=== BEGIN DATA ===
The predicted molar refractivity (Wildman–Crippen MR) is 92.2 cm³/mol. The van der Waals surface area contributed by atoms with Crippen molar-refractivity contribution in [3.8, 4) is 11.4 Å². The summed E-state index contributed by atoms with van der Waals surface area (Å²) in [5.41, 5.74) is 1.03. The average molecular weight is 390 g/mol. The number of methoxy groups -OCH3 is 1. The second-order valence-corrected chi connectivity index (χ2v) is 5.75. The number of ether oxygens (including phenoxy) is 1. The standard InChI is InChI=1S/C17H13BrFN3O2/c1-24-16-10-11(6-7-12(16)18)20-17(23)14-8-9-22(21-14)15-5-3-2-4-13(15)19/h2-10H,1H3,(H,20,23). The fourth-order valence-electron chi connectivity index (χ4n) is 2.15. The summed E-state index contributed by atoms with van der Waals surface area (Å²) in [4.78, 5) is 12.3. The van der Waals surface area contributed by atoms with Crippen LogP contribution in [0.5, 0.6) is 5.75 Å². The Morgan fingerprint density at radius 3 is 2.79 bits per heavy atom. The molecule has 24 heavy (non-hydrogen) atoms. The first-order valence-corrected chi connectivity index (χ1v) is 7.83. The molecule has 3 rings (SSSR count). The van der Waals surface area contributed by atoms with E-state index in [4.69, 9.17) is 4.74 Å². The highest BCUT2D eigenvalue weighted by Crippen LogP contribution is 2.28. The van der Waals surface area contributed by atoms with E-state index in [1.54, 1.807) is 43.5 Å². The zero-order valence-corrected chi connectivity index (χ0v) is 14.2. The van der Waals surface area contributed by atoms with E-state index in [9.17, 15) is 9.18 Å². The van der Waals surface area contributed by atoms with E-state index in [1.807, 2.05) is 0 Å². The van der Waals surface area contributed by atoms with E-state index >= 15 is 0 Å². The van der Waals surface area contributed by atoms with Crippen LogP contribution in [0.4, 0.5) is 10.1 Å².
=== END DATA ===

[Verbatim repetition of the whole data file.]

The predicted molar refractivity (Wildman–Crippen MR) is 92.2 cm³/mol. The van der Waals surface area contributed by atoms with Crippen molar-refractivity contribution in [3.8, 4) is 11.4 Å². The summed E-state index contributed by atoms with van der Waals surface area (Å²) in [5.41, 5.74) is 1.03. The average molecular weight is 390 g/mol. The number of methoxy groups -OCH3 is 1. The second-order valence-corrected chi connectivity index (χ2v) is 5.75. The number of ether oxygens (including phenoxy) is 1. The standard InChI is InChI=1S/C17H13BrFN3O2/c1-24-16-10-11(6-7-12(16)18)20-17(23)14-8-9-22(21-14)15-5-3-2-4-13(15)19/h2-10H,1H3,(H,20,23). The fourth-order valence-electron chi connectivity index (χ4n) is 2.15. The summed E-state index contributed by atoms with van der Waals surface area (Å²) in [4.78, 5) is 12.3. The van der Waals surface area contributed by atoms with Crippen LogP contribution in [0.5, 0.6) is 5.75 Å². The Morgan fingerprint density at radius 3 is 2.79 bits per heavy atom. The molecule has 24 heavy (non-hydrogen) atoms. The first-order valence-corrected chi connectivity index (χ1v) is 7.83. The molecule has 3 rings (SSSR count). The van der Waals surface area contributed by atoms with E-state index in [4.69, 9.17) is 4.74 Å². The highest BCUT2D eigenvalue weighted by Crippen LogP contribution is 2.28. The van der Waals surface area contributed by atoms with E-state index in [1.54, 1.807) is 43.5 Å². The zero-order valence-corrected chi connectivity index (χ0v) is 14.2. The van der Waals surface area contributed by atoms with E-state index in [9.17, 15) is 9.18 Å². The van der Waals surface area contributed by atoms with E-state index in [1.807, 2.05) is 0 Å². The van der Waals surface area contributed by atoms with E-state index >= 15 is 0 Å². The van der Waals surface area contributed by atoms with Crippen LogP contribution in [0.4, 0.5) is 10.1 Å².